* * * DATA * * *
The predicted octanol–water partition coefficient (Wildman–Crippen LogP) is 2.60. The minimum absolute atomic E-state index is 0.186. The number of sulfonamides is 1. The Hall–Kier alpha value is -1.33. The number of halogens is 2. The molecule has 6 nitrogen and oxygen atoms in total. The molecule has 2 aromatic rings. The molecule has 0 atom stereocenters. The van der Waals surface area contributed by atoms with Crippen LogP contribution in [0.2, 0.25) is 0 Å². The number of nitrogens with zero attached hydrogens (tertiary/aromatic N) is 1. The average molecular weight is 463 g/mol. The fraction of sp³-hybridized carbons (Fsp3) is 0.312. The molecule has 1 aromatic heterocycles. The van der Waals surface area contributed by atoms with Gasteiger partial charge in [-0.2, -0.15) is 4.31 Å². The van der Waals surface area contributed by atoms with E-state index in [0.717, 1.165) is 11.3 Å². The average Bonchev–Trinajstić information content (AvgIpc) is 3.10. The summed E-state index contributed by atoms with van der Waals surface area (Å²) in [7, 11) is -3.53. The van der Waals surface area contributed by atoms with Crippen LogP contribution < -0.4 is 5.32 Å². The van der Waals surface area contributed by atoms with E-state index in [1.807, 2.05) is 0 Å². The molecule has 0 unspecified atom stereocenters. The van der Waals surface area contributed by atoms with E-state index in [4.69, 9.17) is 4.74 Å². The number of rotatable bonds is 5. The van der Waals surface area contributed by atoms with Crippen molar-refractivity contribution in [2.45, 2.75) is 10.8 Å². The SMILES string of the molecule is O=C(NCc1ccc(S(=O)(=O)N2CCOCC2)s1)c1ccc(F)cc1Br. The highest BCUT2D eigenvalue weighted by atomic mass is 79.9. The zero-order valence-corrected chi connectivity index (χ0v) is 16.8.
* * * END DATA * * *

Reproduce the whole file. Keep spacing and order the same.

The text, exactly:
The predicted octanol–water partition coefficient (Wildman–Crippen LogP) is 2.60. The minimum absolute atomic E-state index is 0.186. The number of sulfonamides is 1. The Hall–Kier alpha value is -1.33. The number of halogens is 2. The molecule has 6 nitrogen and oxygen atoms in total. The molecule has 2 aromatic rings. The molecule has 0 atom stereocenters. The van der Waals surface area contributed by atoms with Crippen LogP contribution in [0.2, 0.25) is 0 Å². The number of nitrogens with zero attached hydrogens (tertiary/aromatic N) is 1. The average molecular weight is 463 g/mol. The fraction of sp³-hybridized carbons (Fsp3) is 0.312. The molecule has 1 aromatic heterocycles. The van der Waals surface area contributed by atoms with Gasteiger partial charge in [-0.2, -0.15) is 4.31 Å². The van der Waals surface area contributed by atoms with E-state index in [0.717, 1.165) is 11.3 Å². The average Bonchev–Trinajstić information content (AvgIpc) is 3.10. The summed E-state index contributed by atoms with van der Waals surface area (Å²) in [7, 11) is -3.53. The van der Waals surface area contributed by atoms with Crippen LogP contribution < -0.4 is 5.32 Å². The van der Waals surface area contributed by atoms with E-state index in [1.807, 2.05) is 0 Å². The molecule has 0 unspecified atom stereocenters. The van der Waals surface area contributed by atoms with E-state index in [4.69, 9.17) is 4.74 Å². The number of rotatable bonds is 5. The van der Waals surface area contributed by atoms with Crippen molar-refractivity contribution in [2.45, 2.75) is 10.8 Å². The SMILES string of the molecule is O=C(NCc1ccc(S(=O)(=O)N2CCOCC2)s1)c1ccc(F)cc1Br. The highest BCUT2D eigenvalue weighted by atomic mass is 79.9. The zero-order valence-corrected chi connectivity index (χ0v) is 16.8.